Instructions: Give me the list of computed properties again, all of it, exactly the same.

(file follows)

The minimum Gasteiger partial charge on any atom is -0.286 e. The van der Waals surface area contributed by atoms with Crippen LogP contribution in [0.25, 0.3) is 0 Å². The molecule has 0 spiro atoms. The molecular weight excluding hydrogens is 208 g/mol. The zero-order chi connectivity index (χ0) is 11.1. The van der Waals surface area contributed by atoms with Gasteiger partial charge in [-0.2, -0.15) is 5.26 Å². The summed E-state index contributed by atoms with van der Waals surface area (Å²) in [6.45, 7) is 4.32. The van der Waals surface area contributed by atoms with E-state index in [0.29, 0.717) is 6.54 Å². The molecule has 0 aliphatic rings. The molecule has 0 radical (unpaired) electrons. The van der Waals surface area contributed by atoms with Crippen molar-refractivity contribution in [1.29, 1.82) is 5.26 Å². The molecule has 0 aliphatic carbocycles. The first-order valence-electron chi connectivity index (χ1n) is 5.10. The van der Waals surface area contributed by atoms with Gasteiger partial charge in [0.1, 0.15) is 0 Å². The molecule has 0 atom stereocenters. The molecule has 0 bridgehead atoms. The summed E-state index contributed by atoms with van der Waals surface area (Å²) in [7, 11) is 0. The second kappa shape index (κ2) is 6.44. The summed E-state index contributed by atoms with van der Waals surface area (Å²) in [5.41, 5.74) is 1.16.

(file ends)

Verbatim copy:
The minimum Gasteiger partial charge on any atom is -0.286 e. The van der Waals surface area contributed by atoms with Crippen LogP contribution in [0.25, 0.3) is 0 Å². The molecule has 0 spiro atoms. The molecular weight excluding hydrogens is 208 g/mol. The zero-order chi connectivity index (χ0) is 11.1. The van der Waals surface area contributed by atoms with Gasteiger partial charge in [-0.2, -0.15) is 5.26 Å². The summed E-state index contributed by atoms with van der Waals surface area (Å²) in [6.45, 7) is 4.32. The van der Waals surface area contributed by atoms with E-state index in [0.29, 0.717) is 6.54 Å². The molecule has 0 aliphatic rings. The molecule has 0 radical (unpaired) electrons. The van der Waals surface area contributed by atoms with Crippen molar-refractivity contribution in [1.29, 1.82) is 5.26 Å². The molecule has 0 aliphatic carbocycles. The first-order valence-electron chi connectivity index (χ1n) is 5.10. The van der Waals surface area contributed by atoms with Gasteiger partial charge in [0.1, 0.15) is 0 Å². The molecule has 0 atom stereocenters. The molecule has 0 bridgehead atoms. The summed E-state index contributed by atoms with van der Waals surface area (Å²) in [7, 11) is 0. The second kappa shape index (κ2) is 6.44. The summed E-state index contributed by atoms with van der Waals surface area (Å²) in [5.41, 5.74) is 1.16.